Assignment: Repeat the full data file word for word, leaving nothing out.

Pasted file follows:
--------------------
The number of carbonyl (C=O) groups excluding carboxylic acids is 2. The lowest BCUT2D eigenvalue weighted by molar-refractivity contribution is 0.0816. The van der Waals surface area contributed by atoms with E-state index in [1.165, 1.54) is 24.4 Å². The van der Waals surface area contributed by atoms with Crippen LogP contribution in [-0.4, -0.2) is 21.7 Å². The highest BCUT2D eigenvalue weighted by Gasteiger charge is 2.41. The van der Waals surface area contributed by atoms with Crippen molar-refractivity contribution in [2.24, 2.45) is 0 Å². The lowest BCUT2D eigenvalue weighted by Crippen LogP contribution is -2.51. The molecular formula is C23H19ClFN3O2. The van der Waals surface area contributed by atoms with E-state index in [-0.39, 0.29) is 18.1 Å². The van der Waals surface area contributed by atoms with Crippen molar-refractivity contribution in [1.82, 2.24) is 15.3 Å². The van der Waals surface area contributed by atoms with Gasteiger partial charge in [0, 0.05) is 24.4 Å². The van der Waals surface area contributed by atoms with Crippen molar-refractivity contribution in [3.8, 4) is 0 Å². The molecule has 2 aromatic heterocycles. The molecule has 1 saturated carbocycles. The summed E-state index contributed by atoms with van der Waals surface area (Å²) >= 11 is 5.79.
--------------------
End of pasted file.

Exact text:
The number of carbonyl (C=O) groups excluding carboxylic acids is 2. The lowest BCUT2D eigenvalue weighted by molar-refractivity contribution is 0.0816. The van der Waals surface area contributed by atoms with E-state index in [1.165, 1.54) is 24.4 Å². The van der Waals surface area contributed by atoms with Crippen LogP contribution in [-0.4, -0.2) is 21.7 Å². The highest BCUT2D eigenvalue weighted by Gasteiger charge is 2.41. The van der Waals surface area contributed by atoms with Crippen molar-refractivity contribution in [2.24, 2.45) is 0 Å². The lowest BCUT2D eigenvalue weighted by Crippen LogP contribution is -2.51. The molecular formula is C23H19ClFN3O2. The van der Waals surface area contributed by atoms with E-state index in [-0.39, 0.29) is 18.1 Å². The van der Waals surface area contributed by atoms with Crippen molar-refractivity contribution in [1.82, 2.24) is 15.3 Å². The van der Waals surface area contributed by atoms with Gasteiger partial charge in [0, 0.05) is 24.4 Å². The van der Waals surface area contributed by atoms with Crippen molar-refractivity contribution in [3.8, 4) is 0 Å². The molecule has 2 aromatic heterocycles. The molecule has 1 saturated carbocycles. The summed E-state index contributed by atoms with van der Waals surface area (Å²) >= 11 is 5.79.